Mesopotamia, Damian Smyth, Templar Poetry 2014, £10.00
reviewed by Richie McCaffery
The scale and historical sweep of this collection, from ancient history to the violence of the Troubles, reminded me most of Hamish Henderson’s WW2 sequence Elegies for the Dead in Cyrenaica. The tone of Smyth’s poems too shares something of the coolness and rhetoric of Henderson’s elegies which melded a modern mechanised war with the death cults of ancient civilisations. Smyth seems to be doing something similar here, in ‘On the Inscriptions at Van’ where a mummy is shipped over to a museum in Ireland in the mid 1900’s:
For all her enchantments,
her name and her prayers
and disappointing tattoos
like some drowned sailor,
I might have seen her,
bony and wasted,
her womb and heart raided
in the Down infirmary.
Poetry such as this is not to be entered into lightly for entertainment’s sake alone, it often offers a didactic and, at its best, transformative experience. These poems surround the reader with the presence of the past and the immediacy of ancient and recent strife and the triumph of poetry in a war-zone which is so antipathetic to its creation in the first place. Now and again I heard echoes of Geoffrey Hill in these poems, often in taking a simple image and making it new by cloaking it in unusual diction: “an engine’s rough berceuse” in the poem ‘Obituary’, for instance.
Reading these poems, I have no doubts about the serious intentions of Smyth as an artist, but I kept feeling that some of his imagery was just a little bit too easy and kitchen-sink, such as “Downpatrick weather. Mist over the swamp / grey as widows’ washing strung on a hedge”. I can picture this image well, but I cannot believe in it. This is the same when the pained cries of a heifer with a broken back are compared to the noise of “dishevelled wind instruments” – a striking image, for sure, but not up the task in terms of intensity and like the image of the girl killed in a car-crash “found pressed to the windscreen like a starfish”. Other times Smyth often re-uses tropes such as the “asterisks” of spilled blood or comparing (as George Mackay Brown did) gravestones to boat sails. That said, these poems now and again scintillate with an unexpected image, as in the title poem where:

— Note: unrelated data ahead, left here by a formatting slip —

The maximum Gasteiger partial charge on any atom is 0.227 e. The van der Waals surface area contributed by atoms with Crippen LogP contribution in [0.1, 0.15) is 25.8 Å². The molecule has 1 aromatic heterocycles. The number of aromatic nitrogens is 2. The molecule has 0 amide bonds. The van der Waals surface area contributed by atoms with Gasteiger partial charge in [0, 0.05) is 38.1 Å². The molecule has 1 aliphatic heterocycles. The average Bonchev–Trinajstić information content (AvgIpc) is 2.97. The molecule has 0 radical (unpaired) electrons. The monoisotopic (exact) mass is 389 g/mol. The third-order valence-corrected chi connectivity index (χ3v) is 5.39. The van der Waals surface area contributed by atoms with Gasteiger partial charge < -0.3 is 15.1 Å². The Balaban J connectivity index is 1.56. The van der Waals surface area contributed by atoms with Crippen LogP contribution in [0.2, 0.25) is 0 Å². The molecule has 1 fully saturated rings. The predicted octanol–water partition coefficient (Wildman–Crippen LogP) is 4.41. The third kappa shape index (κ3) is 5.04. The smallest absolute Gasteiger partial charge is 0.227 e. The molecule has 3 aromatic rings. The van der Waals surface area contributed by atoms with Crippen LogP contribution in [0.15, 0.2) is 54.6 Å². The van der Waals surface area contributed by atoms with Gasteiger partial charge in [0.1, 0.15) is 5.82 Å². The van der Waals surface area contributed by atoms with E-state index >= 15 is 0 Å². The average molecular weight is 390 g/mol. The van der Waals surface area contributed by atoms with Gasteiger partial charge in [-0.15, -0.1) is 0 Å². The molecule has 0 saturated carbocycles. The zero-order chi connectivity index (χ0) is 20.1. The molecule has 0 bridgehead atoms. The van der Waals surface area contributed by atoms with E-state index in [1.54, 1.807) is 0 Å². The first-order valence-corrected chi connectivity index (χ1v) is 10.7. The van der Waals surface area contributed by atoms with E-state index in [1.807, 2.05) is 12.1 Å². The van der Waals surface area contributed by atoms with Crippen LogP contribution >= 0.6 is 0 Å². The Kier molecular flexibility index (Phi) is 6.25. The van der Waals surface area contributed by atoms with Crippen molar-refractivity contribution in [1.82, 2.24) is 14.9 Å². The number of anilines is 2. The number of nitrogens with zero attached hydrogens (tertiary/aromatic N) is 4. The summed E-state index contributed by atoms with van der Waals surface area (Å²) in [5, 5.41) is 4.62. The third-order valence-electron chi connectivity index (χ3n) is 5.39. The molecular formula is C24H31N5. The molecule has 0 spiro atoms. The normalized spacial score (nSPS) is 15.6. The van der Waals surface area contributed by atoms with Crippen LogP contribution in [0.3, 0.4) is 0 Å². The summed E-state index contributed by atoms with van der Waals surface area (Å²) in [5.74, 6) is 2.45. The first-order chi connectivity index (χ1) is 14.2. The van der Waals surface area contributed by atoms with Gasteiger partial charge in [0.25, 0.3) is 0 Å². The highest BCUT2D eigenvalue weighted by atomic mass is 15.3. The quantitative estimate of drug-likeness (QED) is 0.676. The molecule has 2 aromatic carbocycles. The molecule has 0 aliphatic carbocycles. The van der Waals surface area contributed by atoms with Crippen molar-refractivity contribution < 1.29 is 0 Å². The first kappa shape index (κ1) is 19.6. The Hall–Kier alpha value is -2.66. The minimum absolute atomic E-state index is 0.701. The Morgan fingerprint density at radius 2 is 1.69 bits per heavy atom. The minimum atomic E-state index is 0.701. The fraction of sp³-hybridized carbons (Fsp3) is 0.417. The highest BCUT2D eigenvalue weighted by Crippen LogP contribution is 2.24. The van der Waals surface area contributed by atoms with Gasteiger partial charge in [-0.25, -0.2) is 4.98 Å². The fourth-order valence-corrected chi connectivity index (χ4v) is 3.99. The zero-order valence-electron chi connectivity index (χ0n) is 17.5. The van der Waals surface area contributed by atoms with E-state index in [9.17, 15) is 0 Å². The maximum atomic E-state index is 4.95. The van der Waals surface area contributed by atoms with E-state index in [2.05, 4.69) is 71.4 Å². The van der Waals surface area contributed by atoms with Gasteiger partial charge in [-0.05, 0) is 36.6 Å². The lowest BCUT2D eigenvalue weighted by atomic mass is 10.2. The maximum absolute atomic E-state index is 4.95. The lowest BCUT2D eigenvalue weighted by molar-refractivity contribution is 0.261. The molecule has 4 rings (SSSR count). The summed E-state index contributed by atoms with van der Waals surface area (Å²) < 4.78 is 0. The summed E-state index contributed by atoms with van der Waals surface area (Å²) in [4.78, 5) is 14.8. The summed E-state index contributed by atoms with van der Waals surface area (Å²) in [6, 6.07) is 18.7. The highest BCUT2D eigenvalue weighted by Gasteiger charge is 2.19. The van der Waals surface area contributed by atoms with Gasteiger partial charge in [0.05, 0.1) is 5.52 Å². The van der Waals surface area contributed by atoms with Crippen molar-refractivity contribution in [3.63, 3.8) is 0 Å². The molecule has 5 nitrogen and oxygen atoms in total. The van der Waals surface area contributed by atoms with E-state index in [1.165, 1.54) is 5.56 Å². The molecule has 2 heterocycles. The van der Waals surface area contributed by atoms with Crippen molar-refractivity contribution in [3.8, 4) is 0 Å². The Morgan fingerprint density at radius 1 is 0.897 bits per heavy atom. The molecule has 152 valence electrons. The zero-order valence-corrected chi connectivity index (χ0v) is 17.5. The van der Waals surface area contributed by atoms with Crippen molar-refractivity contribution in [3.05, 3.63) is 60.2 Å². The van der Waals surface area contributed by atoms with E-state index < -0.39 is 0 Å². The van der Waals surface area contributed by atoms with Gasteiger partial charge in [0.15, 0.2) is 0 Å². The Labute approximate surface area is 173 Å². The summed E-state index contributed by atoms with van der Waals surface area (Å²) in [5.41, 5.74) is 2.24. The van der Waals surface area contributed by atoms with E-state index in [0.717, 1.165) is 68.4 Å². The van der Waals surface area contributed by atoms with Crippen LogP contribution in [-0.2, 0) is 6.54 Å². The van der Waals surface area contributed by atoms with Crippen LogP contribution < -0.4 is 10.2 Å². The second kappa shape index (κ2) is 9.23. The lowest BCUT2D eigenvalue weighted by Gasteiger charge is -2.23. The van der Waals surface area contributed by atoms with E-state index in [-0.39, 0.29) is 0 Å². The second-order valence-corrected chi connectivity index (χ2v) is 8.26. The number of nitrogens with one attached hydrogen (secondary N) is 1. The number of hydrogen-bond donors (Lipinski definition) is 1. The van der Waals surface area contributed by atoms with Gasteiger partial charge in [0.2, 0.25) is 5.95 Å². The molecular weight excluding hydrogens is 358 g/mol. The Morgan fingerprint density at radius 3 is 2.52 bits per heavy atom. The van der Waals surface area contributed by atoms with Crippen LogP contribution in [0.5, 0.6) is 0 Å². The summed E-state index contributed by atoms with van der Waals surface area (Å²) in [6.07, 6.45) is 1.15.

(…) For a moment along the River Quoile the beeches
are so big in autumn, so blown, they are like high-rise buildings
with all the lights on (…)
Mesopotamia is a richly layered and researched collection, it even contains a bibliography and list of further reading, which shows something of the edifying aspects of Smyth’s poetry. Scottish poet Alan Riach has recently argued that the arts “teach us how to live” and Smyth’s poems seem to offer case-studies on ways in which lives have been lived and wasted, hinting all the time at how they can be bettered. Hamish Henderson in his sequence spends a lot of time arguing that we put so much of “our human iron” into fighting and pursuing death and the subtext to Mesopotamia is the life and times of Orientalist Rev. Edward Hincks who spent much of his life trying to decipher the hieroglyphs of a culture that spent its time and energy on war and death. Smyth positions himself well to chronicle vanishing eras of social and national history, but his poetry refuses to offer any simple or glib answers on the nature of how we live, engage with other cultures and protect our notions of ‘home’:
It’s more a new exhaustion borne from peace
which must be endured; this trope; the pretence
that when violence subsides there is ease
and plenty, just reward for innocence.
There will be killing: just done differently
and more slowly and by a different name.